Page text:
Using IDGTs to create the family bank through the tax favorable purchase of life insuranceArticle added by Roccy DeFrancesco on November 2, 2011
Roccy Defrancesco

Roccy DeFrancesco

MI

Joined: May 24, 2006

An intentionally defective grantor trust provides an excellent way to acquire significant amounts of life insurance without having to worry about taxable gifts on premium payments.

Typical estate planning

Most high-net-worth clients who have put off implementing proper estate planning end up having their advisors tell them at some point in their lives that they must set up an irrevocable life insurance trust so the death benefit of a life insurance policy will pay estate-tax free and be used to pay for the inevitable estate taxes that will be due.

While it is easy for an advisor to tell a high-net-worth client to gift $150,000 in premiums to an ILIT, most clients are upset when they hear they must pay gift-taxes on some of the premium gifted to the ILIT (or use their limited lifetime gift tax exemption).

Better planning

An intentionally defective grantor trust provides an excellent way to acquire significant amounts of life insurance without having to worry about taxable gifts on premium payments.

Examples are always the best way to explain difficult topics:

Marty and Sylvia, ages 68 and 67, have an estate valued at $18 million and would like to acquire a $4.5 million second-to-die survivorship life insurance policy for the benefit of their only child, Matt. Due to medical issues; however, the premium for the policy will be $150,000 per year.

While there is plenty of cash flow available to pay the premium, Marty and Sylvia are concerned over the gift taxes that would be imposed on the premium payments if they were to gift $150,000 a year to an ILIT. Among the assets owned by Marty and Sylvia are real estate investments valued at $7 million, generating income of 6 percent or $420,000 per year.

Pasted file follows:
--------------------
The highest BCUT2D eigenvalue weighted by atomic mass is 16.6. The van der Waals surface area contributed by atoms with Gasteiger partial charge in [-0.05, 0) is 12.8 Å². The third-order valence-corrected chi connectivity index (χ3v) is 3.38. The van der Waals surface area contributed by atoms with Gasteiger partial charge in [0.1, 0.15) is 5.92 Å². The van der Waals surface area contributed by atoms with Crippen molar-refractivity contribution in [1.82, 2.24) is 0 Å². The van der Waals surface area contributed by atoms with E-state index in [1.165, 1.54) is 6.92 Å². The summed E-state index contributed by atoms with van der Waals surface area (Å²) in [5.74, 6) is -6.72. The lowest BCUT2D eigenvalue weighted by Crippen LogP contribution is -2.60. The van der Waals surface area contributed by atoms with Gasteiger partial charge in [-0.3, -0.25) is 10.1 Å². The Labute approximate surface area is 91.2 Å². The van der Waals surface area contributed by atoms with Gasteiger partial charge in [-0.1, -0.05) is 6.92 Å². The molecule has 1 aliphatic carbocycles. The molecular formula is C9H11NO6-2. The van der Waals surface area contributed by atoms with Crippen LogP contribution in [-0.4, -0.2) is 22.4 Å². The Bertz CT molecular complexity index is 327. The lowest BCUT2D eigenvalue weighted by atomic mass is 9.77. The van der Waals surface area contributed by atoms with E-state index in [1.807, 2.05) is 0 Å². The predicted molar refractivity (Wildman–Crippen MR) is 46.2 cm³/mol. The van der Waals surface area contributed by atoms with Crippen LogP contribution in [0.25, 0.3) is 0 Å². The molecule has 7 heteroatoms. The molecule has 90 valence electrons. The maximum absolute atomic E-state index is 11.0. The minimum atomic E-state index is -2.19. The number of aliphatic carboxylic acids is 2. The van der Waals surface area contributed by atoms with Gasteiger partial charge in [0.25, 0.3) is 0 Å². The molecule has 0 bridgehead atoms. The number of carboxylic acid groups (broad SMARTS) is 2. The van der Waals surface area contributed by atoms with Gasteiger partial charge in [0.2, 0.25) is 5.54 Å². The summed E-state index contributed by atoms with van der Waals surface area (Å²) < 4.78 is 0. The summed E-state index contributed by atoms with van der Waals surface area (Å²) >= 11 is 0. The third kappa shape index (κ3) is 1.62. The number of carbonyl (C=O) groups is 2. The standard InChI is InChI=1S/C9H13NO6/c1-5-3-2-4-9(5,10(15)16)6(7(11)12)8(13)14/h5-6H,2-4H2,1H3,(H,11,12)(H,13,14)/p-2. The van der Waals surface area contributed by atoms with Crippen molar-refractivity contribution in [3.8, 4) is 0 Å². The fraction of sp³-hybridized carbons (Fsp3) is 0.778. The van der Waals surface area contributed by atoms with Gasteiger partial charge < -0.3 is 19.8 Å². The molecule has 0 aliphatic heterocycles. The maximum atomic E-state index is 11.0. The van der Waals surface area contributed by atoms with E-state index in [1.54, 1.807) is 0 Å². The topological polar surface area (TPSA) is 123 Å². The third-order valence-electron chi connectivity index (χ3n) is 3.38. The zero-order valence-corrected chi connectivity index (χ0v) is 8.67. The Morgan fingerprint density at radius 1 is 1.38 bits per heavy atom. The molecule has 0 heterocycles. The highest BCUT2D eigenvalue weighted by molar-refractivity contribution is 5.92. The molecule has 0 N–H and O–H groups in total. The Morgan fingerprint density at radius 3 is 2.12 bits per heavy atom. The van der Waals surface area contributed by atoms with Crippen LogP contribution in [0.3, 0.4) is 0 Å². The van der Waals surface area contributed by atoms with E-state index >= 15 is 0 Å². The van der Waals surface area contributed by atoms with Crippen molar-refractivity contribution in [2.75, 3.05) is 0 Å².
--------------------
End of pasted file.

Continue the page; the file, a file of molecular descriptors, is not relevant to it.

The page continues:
To use an IDGT, Marty and Sylvia contribute their real estate interests to a newly formed family limited partnership and receive a 1 percent general partnership interest and 99 percent limited partnership interests. Working with an appraiser, a 35 percent valuation discount is applied to the partnership interest.

Marty and Sylvia then create an IDGT and sell their limited partnership interest to the trust in exchange for an interest only note.
  • Gross value of property: $7,000,000
  • Discounted value: $4,550,000
  • Term of payment: interest only 15 years
  • Income on property: 6 percent
  • Property growth: 0.2 percent
Why would Marty and Sylvia want to transfer their assets to an FLP, discount them and sell them to an IDGT for a 15-year installment note?

The simple answer is that because of the discount (35 percent) on the FLP interest, the installment note, which will be paid to the clients, is based not on the $7 million of income producing real estate in the FLP, but instead is based on the discounted value of $4,550,000. This is the key to the transaction. Because of this, there will be significant surplus cash flow which stays in the trust.